Like it or not, there are certain fixtures of our past that aren't ever coming back.
Like... telephone boxes. And Britpop music; essential episodes of The Simpsons; people saying "psyche"; sensibly priced train tickets, and the unbastardised version of the word 'literally'.
The list is enormous, and a couple of years ago there was something else that belonged on it: virtual reality.
Remember virtual reality from the '90s? Those neck-compressing helmets that weighed more than a small child; those obnoxious pods you had to stand in like a bully-magnet; those woeful purpose-built games that, unlike what you had fantasised, were nothing like being in The Lawnmower Man.
Despite a push from manufacturers, virtual reality sank as fast as it soared. As you can imagine, one of the key reasons why it struggled to gain traction was the concept itself, which was a tad intimidating to the average consumer. On top of this, the hardware was prohibitively expensive (even for arcades, which incidentally also belong on the list above).
Virtual reality in 2014
Video: Oculus Rift
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But the key reason why virtual reality collapsed in the early '90s is the same as with most failed game inventions – people weren't having much fun.
A couple of decades later, and virtual reality is perhaps the most exciting prospect in core gaming.
This revival began as recently as August 2012, when the Californian start-up Oculus VR pitched its PC head-mounted display on Kickstarter, surpassing its $250,000 funding target in less than 24 hours, and going on to raise a cool $2.4 million.
Things have progressed at a remarkable pace since then. As a growing number of opinion-formers and consumers testify to the immense joy of using Oculus Rift, the business has raised close to $100 million in venture capital funding.
Last year it hired the pioneering programmer John Carmack as its chief technical officer, and this year the company is preparing to put the peripheral on general sale.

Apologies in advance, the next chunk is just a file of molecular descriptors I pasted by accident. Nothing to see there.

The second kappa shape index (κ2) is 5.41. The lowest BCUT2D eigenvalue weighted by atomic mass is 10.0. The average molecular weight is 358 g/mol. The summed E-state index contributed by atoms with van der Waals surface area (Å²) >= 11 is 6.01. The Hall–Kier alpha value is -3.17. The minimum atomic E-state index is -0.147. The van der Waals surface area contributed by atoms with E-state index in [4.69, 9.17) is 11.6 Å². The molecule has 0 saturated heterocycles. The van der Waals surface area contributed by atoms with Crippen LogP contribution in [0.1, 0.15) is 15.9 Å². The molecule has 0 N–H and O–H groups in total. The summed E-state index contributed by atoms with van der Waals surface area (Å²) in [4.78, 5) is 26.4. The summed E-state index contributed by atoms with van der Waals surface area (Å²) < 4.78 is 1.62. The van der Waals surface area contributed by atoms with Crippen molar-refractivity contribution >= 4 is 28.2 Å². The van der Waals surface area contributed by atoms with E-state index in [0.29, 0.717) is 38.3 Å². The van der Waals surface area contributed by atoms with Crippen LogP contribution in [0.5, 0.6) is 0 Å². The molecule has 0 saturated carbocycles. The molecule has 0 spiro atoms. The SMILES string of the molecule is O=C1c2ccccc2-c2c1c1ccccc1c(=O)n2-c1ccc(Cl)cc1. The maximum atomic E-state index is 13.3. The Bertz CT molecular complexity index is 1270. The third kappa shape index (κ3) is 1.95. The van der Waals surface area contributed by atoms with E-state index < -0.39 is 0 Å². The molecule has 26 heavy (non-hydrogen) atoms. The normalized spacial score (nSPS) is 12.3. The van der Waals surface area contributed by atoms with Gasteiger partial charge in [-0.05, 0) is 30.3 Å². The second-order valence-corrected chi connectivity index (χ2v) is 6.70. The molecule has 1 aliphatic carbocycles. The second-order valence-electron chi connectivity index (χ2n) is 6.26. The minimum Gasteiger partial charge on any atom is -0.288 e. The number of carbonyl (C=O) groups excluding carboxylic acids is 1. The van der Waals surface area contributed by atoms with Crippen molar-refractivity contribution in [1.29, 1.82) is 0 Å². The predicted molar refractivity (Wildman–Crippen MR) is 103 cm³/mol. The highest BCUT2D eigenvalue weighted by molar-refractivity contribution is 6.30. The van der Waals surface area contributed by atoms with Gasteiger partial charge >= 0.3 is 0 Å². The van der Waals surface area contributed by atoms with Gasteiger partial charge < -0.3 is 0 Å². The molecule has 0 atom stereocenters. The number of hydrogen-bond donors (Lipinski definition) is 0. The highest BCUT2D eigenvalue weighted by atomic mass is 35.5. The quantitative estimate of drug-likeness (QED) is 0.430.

Some still doubt its potential, and I can understand why to an extent. The Oculus Rift carries the same problems as the old VR machines from the '90s. Its price point makes it an unequivocal luxury, especially for a peripheral, and the concept itself will probably scare off mums and dads.
But there's one crucial difference this time: When people try Oculus Rift for themselves, the idea sings to them. It is a dazzling, heavenly, literally (sorry) unforgettable piece of technology.
"Piloting a space ship with an Xbox 360 controller while you look around the cockpit and target enemies with the motions of your head is one of the most impressive gaming experiences ever created. It feels fresh and like it has the potential to change gaming forever." Hands on: Oculus Rift review
It gets better. Last week, at Valve's Steam Dev Days event in Washington, the PC games giant pledged its commitment to Oculus Rift. Valve, which tries to act as an 'enabler' in the PC space, said it wants to "drive VR forward", which likely means it wants a whole library of games to support the device.
VR gaming on PlayStation 4
If you're more of a console gamer, however, there haven't been nearly as many interesting things going on. Yes, yes, new games systems are always exciting on a fundamental level, yet both the Xbox One and PlayStation 4 have a stench of inevitability to them.
Though myself and TechRadar's new Xbox Gamer columnist, Aoife, may have different things to discuss, in truth there's no meaningful difference between either console. One comes with a camera as standard, the other doesn't. That's about it.
Which is why it's a relief to know that, at some stage this year, Sony will make significant strides to stand out from the crowd.
From what I've been told by people familiar with the matter, Sony is preparing to reveal its own VR headset, custom built for PlayStation 4. It was initially going to be announced at Gamescom in August, but for reasons unknown was pulled at the last minute.
Despite the silence, behind the scenes there appears to be a lot going on. Key first-party games like DriveClub are already being tested with the head-mounted display, which apparently could also work with the PS4's add-on camera to facilitate head-tracking.
The new console arms race
In the race to build the most appealing core games console, both Microsoft and Sony have decided to put innovation to one side.
But history tells us that games were born through innovation, sold as gimmicks, and eventually accepted as an interesting and unique form of entertainment. Games are driven by invention and bold thinking, and if there's one thing from our past that needs to stay, it's that.